My mother-in-law is suddenly in front of us and grabs her daughter tight and they stand and tremble and weep. Then she grips me and sobs and keeps saying, "He is with Jesus," determined to comfort and spread assurance. I am not comforted. There is shock enough for everyone. Who knows how to act? What to say?
Later in the evening Deb and I walk the long way around to the back alley. My wife’s youngest brother and his wife are with us. We want to see the place. My mother-in-law had found him a few minutes—maybe fifteen—after the shot. The back door was ajar, the gate had been left open, eye glasses had been removed, folded, and left on a post. She had yelled, "Bruce! Bruce!" She had pulled him over onto his back and had thought he had sighed—just before the end. She was unable to steady her phone. A neighbour helped, then the ambulance came, and police.
We approach slowly. Is there a right way to approach? There are broad patches of red gravel, spots of reddish-black on the fence where two Lombardi poplars loom. A neighbour has attempted to clean the area.
My brother-in-law is staring across a field wondering what his father saw at the last moment. The house is on the east edge of Red Deer. Was it clear? Would he have noticed a sunrise? Deb says no, everything would have been black, despite the brilliance of new morning light. My sister-in-law wonders about smudging this place.
The next morning my wife takes the same walk alone and sits on the gravel beside the patch of blood and speaks to her father. It’s a conversation that is forever her own.
Later in the afternoon I stand at the back fence with my arm around my son, we are looking at the place wondering how he fell, how he felt. How long did he live…the bullet entering his temple. Mark’s mouth, chin, is quivering, there are large tears in his eyes. And they fall.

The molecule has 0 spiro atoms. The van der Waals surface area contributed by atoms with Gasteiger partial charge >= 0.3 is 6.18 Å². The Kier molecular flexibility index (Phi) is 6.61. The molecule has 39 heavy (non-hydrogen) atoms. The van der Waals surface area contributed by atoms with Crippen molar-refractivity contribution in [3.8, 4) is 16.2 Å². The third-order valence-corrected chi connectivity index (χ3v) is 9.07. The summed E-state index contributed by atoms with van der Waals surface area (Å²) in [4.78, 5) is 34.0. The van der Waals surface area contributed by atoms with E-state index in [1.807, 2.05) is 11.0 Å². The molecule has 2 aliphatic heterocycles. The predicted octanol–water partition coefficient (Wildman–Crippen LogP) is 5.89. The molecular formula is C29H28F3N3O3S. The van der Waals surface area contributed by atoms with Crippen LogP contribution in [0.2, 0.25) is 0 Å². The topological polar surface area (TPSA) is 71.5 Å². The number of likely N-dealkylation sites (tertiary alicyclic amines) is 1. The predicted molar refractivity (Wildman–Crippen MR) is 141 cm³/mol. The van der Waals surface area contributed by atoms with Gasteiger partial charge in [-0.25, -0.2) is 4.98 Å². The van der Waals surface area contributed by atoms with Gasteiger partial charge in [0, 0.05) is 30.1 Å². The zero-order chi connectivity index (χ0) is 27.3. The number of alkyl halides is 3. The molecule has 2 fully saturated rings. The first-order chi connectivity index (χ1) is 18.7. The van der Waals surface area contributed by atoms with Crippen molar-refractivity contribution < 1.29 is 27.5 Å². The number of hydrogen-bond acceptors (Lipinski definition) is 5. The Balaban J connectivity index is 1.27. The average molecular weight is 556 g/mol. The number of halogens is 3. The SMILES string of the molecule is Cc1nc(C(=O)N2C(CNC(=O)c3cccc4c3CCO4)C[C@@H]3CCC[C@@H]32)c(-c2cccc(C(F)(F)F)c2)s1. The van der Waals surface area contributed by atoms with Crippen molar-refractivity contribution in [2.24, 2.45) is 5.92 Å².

In the house, we are all keening, then we are laughing—memories—then we are crying again. I say to Deb’s uncle that this is a shitty day. He says that’s a good way to put it; then says, "I could just kick him!" My wife’s aunt imagines a scene in heaven: Bruce’s father, is again scolding him, "What are you doing, what are you thinking, going off and shooting yourself!" Deb and I laugh. Somehow this is very funny.
The next day there is a meeting with pastors. Wishes are expressed about how the memorial is to go: a single hymn, the music before and after will be "lively", a pianist at the church, who is apparently quite excellent, will be asked to play. Children and grandchildren will write out memories to be read by the pastor. These, we find, are things he wanted.
We talk in a circle, more memories. It will be a large funereal. He knew many and everybody knew him. He cared for many, helped scores of families over many years. His energy was great. His gifts many. His humour, his gregarious and generous nature, near legendary.
And we all know this is not the way he would have chosen to leave this earth. It is a glaring aberration of character. And the fact that he did decide on this ending speaks to the depth of darkness, anguish and pain he was experiencing. Yet, as his youngest son said, there is something—not about the decision—but about the "deciding" that rings true to who he was: if, when, there is something that needs doing, it needs doing now. As it is, it’s a decision he owned, but the decision itself says nothing of the man we knew as father, grandfather, father-in-law, uncle, brother, husband…
Bruce Walton, we love you and miss you.